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Beautiful Mountain View
Bhaktapur - Nyatapola Temple during the festival Gai Jatra
Prayer flags
Bungmati - old Newari town
Kathmandu City
Machhapuchhare Basecamp, Annapurna region
Sunrise view, Kanjirowa range
Naughty monkey
Bagala pass, Lower Dolpo

Guides and porters

Portrait of two tour guides  (an extract taken from a travel report by our guest,  Petra Jung, November 2011)

Guidesandporters" … The situation remained tensely exciting... Who were our guides and porters going to be? These were the things we were wondering about. We reassured ourselves knowing that the Nepalese are such kind people. But nevertheless we were still wondering which two people were going to be our guide and porter through the mountains during the next six days? Whose backs were we going to strap our luggage on? How would the guide - who is probably as fit as a fiddle himself - react if our strength dwindled? Would he roll his eyes if the feet of these Europeans got blisters on, or if our knees, weakened due to constantly sitting on office chairs, gave way?

And then Biru turned up. A short man of 1.62 m with a huge heart and a broad smile. From that moment onwards we had assistance and commitment in person on our side. Biru fulfilled our wishes in an uncomplicated manner. He helped when we wanted to bargain a favourable price for a souvenir; he even brought us a cup of coffee next to our sleeping bags to wake us up in the morning and showed understanding if we wanted to make a pause or simply needed a rest. We had a tremendous amount of fun and laughed a lot – and we held good conversations and were able to ask the locals all the questions we had, non-stop! Since Biru had lived for a great many years as a Budddhist monk, we were also able to find out a great deal about the Buddhist teachings and customs.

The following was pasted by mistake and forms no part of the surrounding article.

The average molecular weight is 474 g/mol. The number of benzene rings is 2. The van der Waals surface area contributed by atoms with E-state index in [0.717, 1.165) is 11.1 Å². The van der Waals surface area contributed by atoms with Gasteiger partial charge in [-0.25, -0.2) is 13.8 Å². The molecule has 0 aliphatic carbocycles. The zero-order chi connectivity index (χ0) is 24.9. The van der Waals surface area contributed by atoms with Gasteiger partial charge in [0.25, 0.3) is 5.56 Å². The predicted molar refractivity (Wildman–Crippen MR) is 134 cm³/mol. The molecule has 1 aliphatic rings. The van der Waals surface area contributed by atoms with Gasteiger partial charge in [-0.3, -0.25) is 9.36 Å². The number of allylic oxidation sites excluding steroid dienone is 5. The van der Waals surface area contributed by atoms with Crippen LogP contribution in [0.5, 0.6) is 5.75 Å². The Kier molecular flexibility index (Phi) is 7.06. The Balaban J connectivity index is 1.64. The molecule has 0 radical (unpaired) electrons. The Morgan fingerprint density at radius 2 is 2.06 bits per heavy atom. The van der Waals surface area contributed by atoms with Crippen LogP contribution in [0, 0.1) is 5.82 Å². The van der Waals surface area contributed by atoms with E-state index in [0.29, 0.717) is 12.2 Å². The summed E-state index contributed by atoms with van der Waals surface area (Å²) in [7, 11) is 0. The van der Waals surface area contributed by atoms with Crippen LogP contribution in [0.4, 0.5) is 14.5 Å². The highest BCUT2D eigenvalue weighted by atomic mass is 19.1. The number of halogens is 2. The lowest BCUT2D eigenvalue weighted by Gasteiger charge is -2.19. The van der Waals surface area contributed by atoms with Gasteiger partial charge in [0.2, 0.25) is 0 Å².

A somewhat quieter, but an equally pleasant companion was Lobsang, our porter. A young man of 21 years and father of a family. The fact that having a potentially bad conscience at not carrying one's own baggage was uncalled for, is something we had already heard about.  In Nepal, being  a porter is a respected occupation. Thanks to the openness of our guides as regards their life-story we then finally grasped the importance attached to the role of being a porter and being able to carry it out. Porters are, so to speak, the "trainees" in Nepalese tourism; they gain knowledge of the paths and routes, as well as experience in dealing with visitors, so that they can become a guide later on. We found Lobsang particularly touching when he sang Nepalese love-songs at night, filled with longing for his home.

And a very special experience with Biru and Lobsang was Poon Hill. At 4.30 in the morning, in the cold, we joined the queue of tourists who wanted to overcome an altitude of 500 m by sunrise, to see the sun ascending from our Annapurna viewpoint at an altitude of 3,300 m. On Poon Hill our prayer flags were now to be hung in the wind. Particularly for the tourists, so we thought – but it turned out to be totally different. Regardless of the teeming crowd of hundreds of international tourists taking photos, gossiping and enjoying themselves, Biru knelt down devotionally in their midst, spread out the flags on the ground in front of him and fervently murmured prayers of dedication before he hung them up so that the wind could carry their message out into the world.  Later on he divulged to us that he had dedicated the flags that were now fluttering in the Himalayas in their ritual colours, to us and also our daughter at home, as well as other relatives and children.  Thank you Biru! Thank you Lobsang! …“